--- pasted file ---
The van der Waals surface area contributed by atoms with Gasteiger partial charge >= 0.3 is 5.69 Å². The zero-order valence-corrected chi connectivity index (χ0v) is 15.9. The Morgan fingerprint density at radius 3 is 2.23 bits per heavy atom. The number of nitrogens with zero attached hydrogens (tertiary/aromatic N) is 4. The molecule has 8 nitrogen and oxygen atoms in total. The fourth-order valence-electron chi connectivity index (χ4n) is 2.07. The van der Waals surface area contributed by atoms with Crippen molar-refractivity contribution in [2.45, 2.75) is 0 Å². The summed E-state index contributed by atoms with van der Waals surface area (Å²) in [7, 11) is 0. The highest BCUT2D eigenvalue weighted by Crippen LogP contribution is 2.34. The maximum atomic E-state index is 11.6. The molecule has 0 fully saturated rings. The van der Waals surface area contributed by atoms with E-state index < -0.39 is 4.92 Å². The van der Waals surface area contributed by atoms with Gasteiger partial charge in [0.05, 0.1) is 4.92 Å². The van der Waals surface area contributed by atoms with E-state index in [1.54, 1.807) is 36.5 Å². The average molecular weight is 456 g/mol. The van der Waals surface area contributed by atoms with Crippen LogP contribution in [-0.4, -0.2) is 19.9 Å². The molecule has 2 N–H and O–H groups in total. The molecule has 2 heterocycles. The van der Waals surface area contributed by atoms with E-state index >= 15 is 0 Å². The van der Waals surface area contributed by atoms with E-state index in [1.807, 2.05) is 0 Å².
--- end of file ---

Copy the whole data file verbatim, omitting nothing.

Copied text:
The van der Waals surface area contributed by atoms with Gasteiger partial charge >= 0.3 is 5.69 Å². The zero-order valence-corrected chi connectivity index (χ0v) is 15.9. The Morgan fingerprint density at radius 3 is 2.23 bits per heavy atom. The number of nitrogens with zero attached hydrogens (tertiary/aromatic N) is 4. The molecule has 8 nitrogen and oxygen atoms in total. The fourth-order valence-electron chi connectivity index (χ4n) is 2.07. The van der Waals surface area contributed by atoms with Crippen molar-refractivity contribution in [2.45, 2.75) is 0 Å². The summed E-state index contributed by atoms with van der Waals surface area (Å²) in [7, 11) is 0. The highest BCUT2D eigenvalue weighted by Crippen LogP contribution is 2.34. The maximum atomic E-state index is 11.6. The molecule has 0 fully saturated rings. The van der Waals surface area contributed by atoms with E-state index < -0.39 is 4.92 Å². The van der Waals surface area contributed by atoms with Gasteiger partial charge in [0.05, 0.1) is 4.92 Å². The van der Waals surface area contributed by atoms with E-state index in [1.54, 1.807) is 36.5 Å². The average molecular weight is 456 g/mol. The van der Waals surface area contributed by atoms with Crippen LogP contribution in [-0.4, -0.2) is 19.9 Å². The molecule has 2 N–H and O–H groups in total. The molecule has 2 heterocycles. The van der Waals surface area contributed by atoms with E-state index >= 15 is 0 Å². The van der Waals surface area contributed by atoms with E-state index in [1.807, 2.05) is 0 Å².